I have waited until now to write this post, even though it has been in my mind for many months, because I was still processing the situation… And I still am, but I am ready to share. I also wanted to write it down before I forget how things happened!
Ever since her unusual entry into the world, Olivia has been just a little bit different from our other children. Just when you think you have a little bit of experience in bringing up little ones, God sends a curve ball. Haha.
As you know, I was hospitilized when Olivia was 2 days old, and upon my release two days later, we had a really rough time with breastfeeding. I assumed it was merely because she had gotten used to the ease of the bottle so early on — and that was surely part of it. I was determined to make breastfeeding work though, so we kept struggling on. It seemed that she was a “lazy” baby when it came to nursing – like she was just waiting around for the milk to fall into her mouth or something! And then she would get frustrated when it wouldn’t. And I would get frustrated too! We had these loooong frustrating middle-of-the-night sessions that would most often end with both of us frustrated. Why was this so hard?? “She wants the milk, I have the milk, so just NURSE, baby”, I would think.
When she was about a month old, I put her on our home baby scales. I had not been as religious about weighing her as I had been with the other babies – there was just so much going on and she seemed to be doing okay in spite of our nursing struggles. I was shocked when I realized how little she had gained! All of my babies were BIG gainers in the early months. I could practically see the scale go up daily, if I weighed them that often! So, I made an immediate call to the midwife, who assured me that all babies are different, and that I should assess her overall well-being, response after nursing, number of wet diapers, etc and not merely a number on the scale. Which is all true. I was put to ease, and reckoned that Olivia might be taking after the Japanese (smaller) side of the family more than my other babies had?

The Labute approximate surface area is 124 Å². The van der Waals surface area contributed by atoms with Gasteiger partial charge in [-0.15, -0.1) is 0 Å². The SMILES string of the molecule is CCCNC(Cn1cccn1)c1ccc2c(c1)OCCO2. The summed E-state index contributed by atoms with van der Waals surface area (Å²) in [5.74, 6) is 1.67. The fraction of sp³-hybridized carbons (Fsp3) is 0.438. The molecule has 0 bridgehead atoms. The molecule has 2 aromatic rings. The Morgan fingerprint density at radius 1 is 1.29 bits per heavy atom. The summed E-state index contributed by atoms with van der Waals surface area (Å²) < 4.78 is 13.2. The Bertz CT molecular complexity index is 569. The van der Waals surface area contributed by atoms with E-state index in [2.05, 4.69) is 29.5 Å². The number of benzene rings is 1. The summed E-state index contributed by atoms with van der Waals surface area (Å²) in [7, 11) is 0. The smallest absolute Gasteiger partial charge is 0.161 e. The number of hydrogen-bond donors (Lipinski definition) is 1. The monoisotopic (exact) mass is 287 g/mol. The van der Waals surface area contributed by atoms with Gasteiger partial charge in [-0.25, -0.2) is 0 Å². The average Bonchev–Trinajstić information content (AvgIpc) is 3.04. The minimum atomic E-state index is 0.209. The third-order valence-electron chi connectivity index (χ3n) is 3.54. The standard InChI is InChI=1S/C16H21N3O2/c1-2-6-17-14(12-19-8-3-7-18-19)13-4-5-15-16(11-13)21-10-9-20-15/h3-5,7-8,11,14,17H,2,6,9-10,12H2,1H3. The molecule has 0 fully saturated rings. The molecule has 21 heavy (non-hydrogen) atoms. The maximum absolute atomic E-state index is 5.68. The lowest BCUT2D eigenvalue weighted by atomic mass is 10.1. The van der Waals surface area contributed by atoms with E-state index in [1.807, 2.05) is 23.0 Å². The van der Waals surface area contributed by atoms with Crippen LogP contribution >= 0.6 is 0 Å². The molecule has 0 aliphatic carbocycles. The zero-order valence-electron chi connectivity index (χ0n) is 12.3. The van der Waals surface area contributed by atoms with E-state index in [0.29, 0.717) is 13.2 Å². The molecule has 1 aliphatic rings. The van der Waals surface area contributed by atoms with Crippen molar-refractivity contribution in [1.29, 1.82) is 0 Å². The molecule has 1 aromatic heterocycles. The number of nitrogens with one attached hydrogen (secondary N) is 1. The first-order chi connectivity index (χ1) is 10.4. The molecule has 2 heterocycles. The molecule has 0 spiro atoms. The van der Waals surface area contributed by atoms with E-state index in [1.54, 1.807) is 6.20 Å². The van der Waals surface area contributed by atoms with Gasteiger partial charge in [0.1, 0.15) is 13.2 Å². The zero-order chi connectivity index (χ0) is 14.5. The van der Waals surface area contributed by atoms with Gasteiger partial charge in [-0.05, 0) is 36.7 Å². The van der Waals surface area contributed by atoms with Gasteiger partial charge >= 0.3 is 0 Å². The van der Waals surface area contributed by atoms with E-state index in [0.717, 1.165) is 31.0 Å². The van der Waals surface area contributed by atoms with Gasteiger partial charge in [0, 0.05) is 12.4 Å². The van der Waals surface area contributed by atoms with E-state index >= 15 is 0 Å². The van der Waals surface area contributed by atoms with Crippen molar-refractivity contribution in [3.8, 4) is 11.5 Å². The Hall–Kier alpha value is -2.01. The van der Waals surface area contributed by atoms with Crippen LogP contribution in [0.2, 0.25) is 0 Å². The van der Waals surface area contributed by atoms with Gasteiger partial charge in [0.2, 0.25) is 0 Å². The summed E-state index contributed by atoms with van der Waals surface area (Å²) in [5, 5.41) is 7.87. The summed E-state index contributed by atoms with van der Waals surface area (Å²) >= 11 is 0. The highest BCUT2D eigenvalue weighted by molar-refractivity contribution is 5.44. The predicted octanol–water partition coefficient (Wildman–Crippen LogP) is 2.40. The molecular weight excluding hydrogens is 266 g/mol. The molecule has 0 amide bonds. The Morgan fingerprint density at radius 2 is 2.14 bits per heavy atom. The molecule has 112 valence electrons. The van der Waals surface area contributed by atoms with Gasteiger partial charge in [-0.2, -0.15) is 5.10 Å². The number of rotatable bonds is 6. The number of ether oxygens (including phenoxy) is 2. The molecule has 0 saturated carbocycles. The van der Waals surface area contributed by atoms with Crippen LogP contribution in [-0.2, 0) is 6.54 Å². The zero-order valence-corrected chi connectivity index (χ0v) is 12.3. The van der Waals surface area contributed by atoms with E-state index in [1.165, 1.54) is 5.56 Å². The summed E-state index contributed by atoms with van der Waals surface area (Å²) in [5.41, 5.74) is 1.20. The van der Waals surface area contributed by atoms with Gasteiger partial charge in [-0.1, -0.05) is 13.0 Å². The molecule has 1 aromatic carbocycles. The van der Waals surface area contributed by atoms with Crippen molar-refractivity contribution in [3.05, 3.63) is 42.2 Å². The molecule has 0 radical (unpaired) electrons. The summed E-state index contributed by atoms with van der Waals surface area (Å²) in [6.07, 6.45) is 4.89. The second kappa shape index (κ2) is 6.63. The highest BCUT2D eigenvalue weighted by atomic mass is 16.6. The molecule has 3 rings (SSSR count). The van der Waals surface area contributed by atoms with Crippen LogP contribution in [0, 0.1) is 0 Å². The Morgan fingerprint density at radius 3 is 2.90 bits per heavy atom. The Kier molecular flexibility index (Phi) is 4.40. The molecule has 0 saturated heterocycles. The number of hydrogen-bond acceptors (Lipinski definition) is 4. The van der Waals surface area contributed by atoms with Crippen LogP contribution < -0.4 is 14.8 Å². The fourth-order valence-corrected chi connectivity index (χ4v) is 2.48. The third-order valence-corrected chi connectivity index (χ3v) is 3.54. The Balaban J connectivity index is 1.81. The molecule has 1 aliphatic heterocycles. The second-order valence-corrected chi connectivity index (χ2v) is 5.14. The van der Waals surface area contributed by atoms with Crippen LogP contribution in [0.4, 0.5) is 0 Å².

She stayed little and I stayed just slightly uneasy through the next few months. She *seemed* to be nursing a little better, but only for a few minutes at a time. I seemed to have plenty of milk, too much it seemed, as I felt full all the time and developed mastitis numerous times. So why was she staying so tiny and growing so slowly? I chalked it up to different genetics. Developmentally she seemed to be fine, alert and becoming stronger – doing all the things babies should do.
At around four months old, I took her to our trusted family doctor, and expressed all of my concerns to him. He examined her and found her to be healthy and assured me that there was no reason to be worried. Different babies are just different.
At five months old, we returned to Brazil, and life became a whirlwind (again), as we attempted to make the move all over again and settle into our house, unpack, figure out life, establish some semblance of a new normal. It was taxing. And our baby scale did not make the move with us.
Olivia seemed to be doing okay, going with the flow of the family, not giving any real cause for alarm. So it was about two months before I decided we should find a way to weigh her. Fabio recalled the hanging luggage scale we had, and we devised a way to hang Olivia from it! It was pretty comical, but it did the trick. Except now she did give me cause for alarm! She had barely gained anything in the past two months! Really?!?
Now I started analyzing everything to death. Suddenly I realized that, particularly in the evenings, she was not having a lot of wet diapers. Maybe the problem was my milk supply? It was true that lately she had started acting “angry” at the breast when the milk would not let down fast enough… it must be that my supply was low for some reason!!